Friday, November 26, 2010
Sunshine after Dusk
Looking up, just after sundown, I see gold in the tree tops. I'm mystified and mesmerized. How does the sun, which has dipped below the horizon reach the tops of the trees?
Looking up, I invent theories of reflection and refraction, sundogs and high altitude ice particles, anything to explain the strange phenomena of sunlight shining high in the trees after sundown. The moon is up, cold and white. Could it be moonlight?
I finish my walk, in darkness. Both the ordinary kind and the knowledge kind, my question remains unanswered.
On the weekend, I recall the tamaracks that grow in the forest. They flourish in a plantation in the North Tract, York Regional Forest. I don't often walk the North Tract; it is a relatively 'new' forest, and too much of it covered by obvious row-planted trees. It has life, but lacks aesthetics, but this is the place to go if you wish to see the autumn glory of the tamarack. I thought of it a little late, spending all October visiting Uxbridge's Glen Major Tract and enjoying the colours of the mixed maple woodlands. It's late in the season and it may be too late, but suddenly it all seems very urgent.
I drag my husband along. He his willing to the adventure, but time is limited, as he has tickets for the evening. I promise him a direct route through the woods, as I know exactly where that stand of tamarack lies. And while this is true, I quickly realize that I don't know the path. I make choices that begin in the right direction and veer repeatedly away from the destination. This happens with each path I take, and while there are plenty of side trails leading away from my destination, none seem willing to take me there. I realize the origin of the enchanted forest archetype, and the living trees that move and reshape the trails to entangle visitors and leave them lost and wandering forever.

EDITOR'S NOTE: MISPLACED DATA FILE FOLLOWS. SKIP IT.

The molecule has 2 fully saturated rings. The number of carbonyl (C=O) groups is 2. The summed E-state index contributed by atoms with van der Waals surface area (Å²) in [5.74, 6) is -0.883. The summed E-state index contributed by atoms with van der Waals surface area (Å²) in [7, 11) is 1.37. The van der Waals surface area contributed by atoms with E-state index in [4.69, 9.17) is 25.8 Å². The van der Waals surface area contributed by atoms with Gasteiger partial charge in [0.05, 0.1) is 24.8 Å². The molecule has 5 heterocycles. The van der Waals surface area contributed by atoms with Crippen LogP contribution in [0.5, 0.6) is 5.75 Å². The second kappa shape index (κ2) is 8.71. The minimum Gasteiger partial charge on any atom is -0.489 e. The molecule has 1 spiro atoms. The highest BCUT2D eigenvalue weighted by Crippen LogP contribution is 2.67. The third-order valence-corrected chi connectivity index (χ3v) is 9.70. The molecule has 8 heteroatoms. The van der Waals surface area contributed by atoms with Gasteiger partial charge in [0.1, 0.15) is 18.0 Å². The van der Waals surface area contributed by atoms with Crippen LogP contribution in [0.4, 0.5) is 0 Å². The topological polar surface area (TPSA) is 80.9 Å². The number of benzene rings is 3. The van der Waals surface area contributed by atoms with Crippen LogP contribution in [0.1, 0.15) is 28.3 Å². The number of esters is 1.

Well, it's not quite that bad, afterall, I am here, returned to write this post. Eventually, I found a trail the cut in the right direction, and quickly veered away again, and another trail, the cut in the right direction and then meandered dog style in a convoluted serpentine that eventually led us directly beneath a stately tamarack, still brilliant shining gold.
Looking up, my husband (not known for poetic flights of fancy) said, "It's just like sunshine". Looking up I thought so too.
The next time I walked in the woods after dusk, I looked up and saw the golden tops of trees shining amidst the gloom and finally made the connection. The 'sunlight' I perceived in the tree tops was nothing more nor less then the autumn gold of the tamaracks still gleaming in the dusk.
I haven't been able to get the tamaracks out of my mind since, and so far am working on my third painting of tamaracks.
And as a brief synopsys of our adventure, we didn't get out of the woods quite on time, had hustle, really hustle back to the car, but my husband was so thrilled the phenomenon of the tamaracks that he didn't mind at all.
Watercolours are 9"x12"; I have a new batch of masking frisket, and have put it to good use. I don't think I want to be without it again.